Archers of Loaf - "Harnessed in Slums" (Vee Vee (Remastered))
Is there an album that lives and breathes, hell … embraces the nervous, greasy, dandruff-eating spirit of the 1990’s every-nerd more than Vee Vee? A cursory flip through the booklet accompanying the Merge reissue reminds us, in no uncertain terms, what homely times indeed these were. Looking at the crowd shots from the era, one sees things for pretty much how they were: a bunch of really anxious normal people in band t-shirts and baggy jeans watching a really anxious and extremely sweaty bunch of normal dudes flog some tunes like the headless horseman was chasing them. Which of course is what made the Archers great.
History has propped-up Icky Mettle, their debut, as the accepted must-have of their catalog, and a semi-classic of the era. As one of the aforementioned audience members though, I felt a little disenchanted. Both of that album’s standout cuts, (“Web In Front,” “Wrong”) had already been released as singles, setting the bar high for the full-length. Not that I didn’t still listen to the thing a million times that year, but nothing on it quite matched the kinetic spark of those two songs. Vee Vee however, felt like a different story from the get-go. Between the first two full-lengths, the band had toured hard, and released the turgid Greatest Of All Time EP, a raw, darker song suite that saw them striking out into untamed territories of aggression and restraint. That EP was appended to Merge’s Icky Mettle reissue a few months back, but it makes more sense here, as the preliminary move that Vee Vee would consummate. A moody, brooding tug-of-war between beauty and brutality, Vee Vee was the crystallization of everything this band did best.
The pop songs were a given by this point. The Loaf could crank out quasimoto’d guitar anthems like “Harnessed in Slums” or “Nevermind the Enemy” all day and still fit in a six-pack lunch. But it’s the unexpected touches — the wordless harmonies of album opener “Step Into The Light,” or the patient build and relatively elaborate construction of a song like “Let The Loser Melt” — that make Vee Vee work. This album feels more like an album. There’s a balance and flow that their other full-lengths lack: It’s impeccably sequenced, expanding and contracting as the band moved through Neil Young-ish slowburners, mangled marches and crazed post-grunge power moves.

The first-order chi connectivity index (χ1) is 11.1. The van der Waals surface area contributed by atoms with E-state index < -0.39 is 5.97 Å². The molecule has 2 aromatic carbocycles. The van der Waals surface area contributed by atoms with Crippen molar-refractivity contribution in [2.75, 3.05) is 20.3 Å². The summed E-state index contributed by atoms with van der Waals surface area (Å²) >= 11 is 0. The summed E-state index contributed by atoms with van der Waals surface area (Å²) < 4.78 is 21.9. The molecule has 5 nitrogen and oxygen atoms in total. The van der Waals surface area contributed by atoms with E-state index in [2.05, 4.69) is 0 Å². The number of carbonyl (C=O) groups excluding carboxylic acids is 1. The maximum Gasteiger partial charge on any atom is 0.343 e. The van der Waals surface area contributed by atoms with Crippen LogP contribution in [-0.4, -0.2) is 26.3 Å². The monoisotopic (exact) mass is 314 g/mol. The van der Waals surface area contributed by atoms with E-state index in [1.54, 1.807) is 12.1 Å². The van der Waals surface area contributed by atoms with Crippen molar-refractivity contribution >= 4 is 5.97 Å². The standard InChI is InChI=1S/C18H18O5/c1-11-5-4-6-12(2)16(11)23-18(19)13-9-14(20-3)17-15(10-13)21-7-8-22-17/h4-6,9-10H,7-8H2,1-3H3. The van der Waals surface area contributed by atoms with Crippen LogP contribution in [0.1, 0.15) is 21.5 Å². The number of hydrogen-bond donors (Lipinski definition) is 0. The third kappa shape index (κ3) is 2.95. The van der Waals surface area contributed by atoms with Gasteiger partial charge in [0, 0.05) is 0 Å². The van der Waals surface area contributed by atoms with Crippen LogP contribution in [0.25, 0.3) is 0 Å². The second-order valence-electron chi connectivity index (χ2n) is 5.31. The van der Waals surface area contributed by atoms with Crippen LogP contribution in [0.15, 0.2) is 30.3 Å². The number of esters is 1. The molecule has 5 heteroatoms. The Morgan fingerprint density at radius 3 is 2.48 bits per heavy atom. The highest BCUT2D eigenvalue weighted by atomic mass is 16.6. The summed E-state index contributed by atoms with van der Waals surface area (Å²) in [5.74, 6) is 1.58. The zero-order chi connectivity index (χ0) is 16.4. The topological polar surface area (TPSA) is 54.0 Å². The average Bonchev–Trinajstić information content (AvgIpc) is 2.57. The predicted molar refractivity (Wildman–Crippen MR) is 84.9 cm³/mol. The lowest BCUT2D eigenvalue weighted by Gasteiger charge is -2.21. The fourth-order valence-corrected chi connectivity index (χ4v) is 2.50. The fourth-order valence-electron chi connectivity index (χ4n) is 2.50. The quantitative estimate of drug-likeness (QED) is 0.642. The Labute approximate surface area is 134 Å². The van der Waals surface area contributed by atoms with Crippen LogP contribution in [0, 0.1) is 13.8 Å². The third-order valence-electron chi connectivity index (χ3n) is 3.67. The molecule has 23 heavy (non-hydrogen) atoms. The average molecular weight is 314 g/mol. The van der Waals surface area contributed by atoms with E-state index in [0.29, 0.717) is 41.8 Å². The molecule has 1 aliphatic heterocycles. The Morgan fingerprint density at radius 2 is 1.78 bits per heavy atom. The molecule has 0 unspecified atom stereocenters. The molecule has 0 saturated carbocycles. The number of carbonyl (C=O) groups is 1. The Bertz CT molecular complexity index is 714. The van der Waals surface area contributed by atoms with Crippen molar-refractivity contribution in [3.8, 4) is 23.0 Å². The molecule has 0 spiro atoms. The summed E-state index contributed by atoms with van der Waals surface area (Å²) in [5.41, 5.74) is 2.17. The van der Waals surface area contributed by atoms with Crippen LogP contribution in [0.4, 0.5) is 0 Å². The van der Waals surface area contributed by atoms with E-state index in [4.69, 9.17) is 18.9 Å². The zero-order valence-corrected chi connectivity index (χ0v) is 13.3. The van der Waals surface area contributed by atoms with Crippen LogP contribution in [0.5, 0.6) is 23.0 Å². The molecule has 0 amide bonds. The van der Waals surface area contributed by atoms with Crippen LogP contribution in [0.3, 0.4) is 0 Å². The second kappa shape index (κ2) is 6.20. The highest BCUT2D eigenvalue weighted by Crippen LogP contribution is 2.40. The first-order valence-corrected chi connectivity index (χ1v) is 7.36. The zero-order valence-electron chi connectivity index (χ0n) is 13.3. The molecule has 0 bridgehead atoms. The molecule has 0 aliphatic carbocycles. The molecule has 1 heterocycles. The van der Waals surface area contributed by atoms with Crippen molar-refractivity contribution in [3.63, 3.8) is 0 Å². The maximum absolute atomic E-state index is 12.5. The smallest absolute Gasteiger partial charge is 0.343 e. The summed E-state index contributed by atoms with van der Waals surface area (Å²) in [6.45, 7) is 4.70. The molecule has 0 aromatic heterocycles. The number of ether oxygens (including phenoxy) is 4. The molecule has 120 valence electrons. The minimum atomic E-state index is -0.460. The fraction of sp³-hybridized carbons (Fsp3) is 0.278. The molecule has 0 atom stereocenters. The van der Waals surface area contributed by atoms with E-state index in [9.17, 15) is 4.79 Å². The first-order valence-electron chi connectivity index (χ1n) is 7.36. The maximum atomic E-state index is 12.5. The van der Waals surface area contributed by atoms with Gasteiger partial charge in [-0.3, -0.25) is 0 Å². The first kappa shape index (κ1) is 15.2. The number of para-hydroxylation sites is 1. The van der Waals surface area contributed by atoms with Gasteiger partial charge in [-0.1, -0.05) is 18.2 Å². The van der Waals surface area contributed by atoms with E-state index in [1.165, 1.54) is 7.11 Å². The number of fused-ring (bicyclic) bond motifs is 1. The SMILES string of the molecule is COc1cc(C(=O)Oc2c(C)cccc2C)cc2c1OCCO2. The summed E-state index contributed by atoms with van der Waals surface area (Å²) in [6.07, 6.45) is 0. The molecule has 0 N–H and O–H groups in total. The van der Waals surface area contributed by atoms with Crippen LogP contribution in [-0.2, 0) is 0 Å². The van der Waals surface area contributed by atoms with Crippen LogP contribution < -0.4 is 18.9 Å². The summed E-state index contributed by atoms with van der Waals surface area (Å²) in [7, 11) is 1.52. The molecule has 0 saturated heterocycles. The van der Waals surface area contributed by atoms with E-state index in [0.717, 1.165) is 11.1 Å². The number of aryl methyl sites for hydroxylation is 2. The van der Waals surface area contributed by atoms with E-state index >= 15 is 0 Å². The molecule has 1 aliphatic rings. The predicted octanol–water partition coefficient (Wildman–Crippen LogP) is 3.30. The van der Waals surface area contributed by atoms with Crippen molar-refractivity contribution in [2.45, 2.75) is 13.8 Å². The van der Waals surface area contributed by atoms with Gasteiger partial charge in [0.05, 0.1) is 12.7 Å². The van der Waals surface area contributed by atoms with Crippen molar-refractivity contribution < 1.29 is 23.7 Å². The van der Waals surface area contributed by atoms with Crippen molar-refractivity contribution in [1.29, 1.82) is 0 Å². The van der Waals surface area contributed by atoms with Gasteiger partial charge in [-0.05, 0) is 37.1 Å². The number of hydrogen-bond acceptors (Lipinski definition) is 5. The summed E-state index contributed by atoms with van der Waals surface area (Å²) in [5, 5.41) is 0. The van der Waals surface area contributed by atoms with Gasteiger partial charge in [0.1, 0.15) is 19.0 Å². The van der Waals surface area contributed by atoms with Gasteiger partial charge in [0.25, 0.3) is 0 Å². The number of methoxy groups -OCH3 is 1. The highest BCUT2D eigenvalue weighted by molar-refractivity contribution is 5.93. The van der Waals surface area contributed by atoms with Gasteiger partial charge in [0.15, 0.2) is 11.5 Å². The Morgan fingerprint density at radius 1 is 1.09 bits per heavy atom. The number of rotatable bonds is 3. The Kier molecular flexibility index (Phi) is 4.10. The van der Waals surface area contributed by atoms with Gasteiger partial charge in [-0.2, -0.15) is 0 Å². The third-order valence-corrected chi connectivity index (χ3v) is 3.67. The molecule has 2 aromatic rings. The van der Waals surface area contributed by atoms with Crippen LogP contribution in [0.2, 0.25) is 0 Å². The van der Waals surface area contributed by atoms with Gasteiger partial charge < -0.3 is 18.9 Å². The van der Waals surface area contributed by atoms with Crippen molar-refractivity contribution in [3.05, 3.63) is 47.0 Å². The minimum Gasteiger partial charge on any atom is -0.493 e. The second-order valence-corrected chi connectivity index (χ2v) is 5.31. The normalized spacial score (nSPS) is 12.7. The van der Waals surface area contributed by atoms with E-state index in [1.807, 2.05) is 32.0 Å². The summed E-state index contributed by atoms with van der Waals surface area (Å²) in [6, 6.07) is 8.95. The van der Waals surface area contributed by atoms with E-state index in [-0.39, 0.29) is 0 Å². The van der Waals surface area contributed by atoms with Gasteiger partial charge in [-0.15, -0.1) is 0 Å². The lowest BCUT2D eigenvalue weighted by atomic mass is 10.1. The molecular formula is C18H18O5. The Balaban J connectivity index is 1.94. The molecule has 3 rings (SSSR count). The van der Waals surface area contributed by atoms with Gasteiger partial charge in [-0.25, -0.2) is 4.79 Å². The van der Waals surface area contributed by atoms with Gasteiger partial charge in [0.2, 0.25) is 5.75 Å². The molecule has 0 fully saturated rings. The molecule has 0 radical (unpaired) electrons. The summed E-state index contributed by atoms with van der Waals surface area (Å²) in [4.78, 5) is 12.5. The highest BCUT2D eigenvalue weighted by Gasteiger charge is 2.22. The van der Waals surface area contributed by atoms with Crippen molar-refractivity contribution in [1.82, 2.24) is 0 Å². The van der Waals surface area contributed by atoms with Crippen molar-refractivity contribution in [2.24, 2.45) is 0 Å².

But, oh, those power moves. The heavier songs here (“Fabricoh” and “Nostalgia” are particularly eviscerating) lend Vee Vee a heft, both aural and emotional, that few of their counterparts could so viscerally convey without getting into Jesus Lizard territory. They contribute to the overall bloodletting vibe of an album that seems bent on releasing the scattered, confused energy of a band conflicted with their place in the rapidly ascending indie underground.
Few albums of the era come off as painfully self-aware of themselves as Vee Vee — the references to shows, radio, guest lists, the underground, sound men, etc., pop up everywhere. The whole thing has a vaguely meta, “rock about rock” vibe, which can be shaky ground to make camp in. However, these themes hold up under the scrutiny of time and distance. Underdogs, underachievers and the underground are the building blocks of rock ‘n’ roll “us vs. them” mythos, and the Archers acknowledge their place in this lineage both directly and vaguely. However winking some of their scene-baiting rock references may be, the fact remains, they’re all over this record. Like someone you can’t stand but can’t stop talking about, the Archers wound up betraying just how deep their fascination was with a zeitgeist they so desperately wanted to hold at arm’s length. “Don’t Believe the Good News,” (the bonus cuts here more than justify a re-purchase) sums up the passive-aggressive slack anger of the era as well as anything — in the back row, dreaming of the front row.
As an accidental, definitive document of time and place, Vee Vee is up there with Crooked Rain, Crooked Rain, No Pocky For Kitty and the Polvo records, strong enough even to offset the hideous cover art (which incidentally, they somehow found a way to make more embarrassing than the original). For a band that struggled so openly with notions of cool, could it have really been any other way?